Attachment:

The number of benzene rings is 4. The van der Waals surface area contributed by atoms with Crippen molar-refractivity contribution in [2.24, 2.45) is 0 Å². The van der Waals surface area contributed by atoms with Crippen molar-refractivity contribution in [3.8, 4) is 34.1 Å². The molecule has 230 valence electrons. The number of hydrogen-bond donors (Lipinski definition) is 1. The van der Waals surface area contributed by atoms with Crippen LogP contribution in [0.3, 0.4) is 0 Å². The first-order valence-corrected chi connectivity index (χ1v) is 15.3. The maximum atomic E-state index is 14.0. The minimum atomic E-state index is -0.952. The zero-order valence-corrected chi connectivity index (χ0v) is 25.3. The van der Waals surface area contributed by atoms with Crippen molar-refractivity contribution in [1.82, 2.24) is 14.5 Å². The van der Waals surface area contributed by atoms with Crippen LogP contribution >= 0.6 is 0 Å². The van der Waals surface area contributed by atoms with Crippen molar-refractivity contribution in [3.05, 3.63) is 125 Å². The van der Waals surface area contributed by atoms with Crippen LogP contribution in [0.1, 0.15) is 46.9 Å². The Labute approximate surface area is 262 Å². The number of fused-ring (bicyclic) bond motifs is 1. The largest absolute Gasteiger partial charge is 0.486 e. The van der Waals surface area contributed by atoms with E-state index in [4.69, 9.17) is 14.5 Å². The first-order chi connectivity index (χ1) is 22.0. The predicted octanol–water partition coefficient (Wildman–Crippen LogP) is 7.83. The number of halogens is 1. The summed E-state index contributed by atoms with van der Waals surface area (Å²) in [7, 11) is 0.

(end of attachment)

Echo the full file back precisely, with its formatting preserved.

The number of benzene rings is 4. The van der Waals surface area contributed by atoms with Crippen molar-refractivity contribution in [2.24, 2.45) is 0 Å². The van der Waals surface area contributed by atoms with Crippen molar-refractivity contribution in [3.8, 4) is 34.1 Å². The molecule has 230 valence electrons. The number of hydrogen-bond donors (Lipinski definition) is 1. The van der Waals surface area contributed by atoms with Crippen LogP contribution in [0.3, 0.4) is 0 Å². The first-order valence-corrected chi connectivity index (χ1v) is 15.3. The maximum atomic E-state index is 14.0. The minimum atomic E-state index is -0.952. The zero-order valence-corrected chi connectivity index (χ0v) is 25.3. The van der Waals surface area contributed by atoms with Crippen molar-refractivity contribution in [1.82, 2.24) is 14.5 Å². The van der Waals surface area contributed by atoms with Crippen LogP contribution >= 0.6 is 0 Å². The van der Waals surface area contributed by atoms with Crippen molar-refractivity contribution in [3.05, 3.63) is 125 Å². The van der Waals surface area contributed by atoms with Crippen LogP contribution in [0.1, 0.15) is 46.9 Å². The Labute approximate surface area is 262 Å². The number of fused-ring (bicyclic) bond motifs is 1. The largest absolute Gasteiger partial charge is 0.486 e. The van der Waals surface area contributed by atoms with E-state index in [4.69, 9.17) is 14.5 Å². The first-order chi connectivity index (χ1) is 22.0. The predicted octanol–water partition coefficient (Wildman–Crippen LogP) is 7.83. The number of halogens is 1. The summed E-state index contributed by atoms with van der Waals surface area (Å²) in [7, 11) is 0.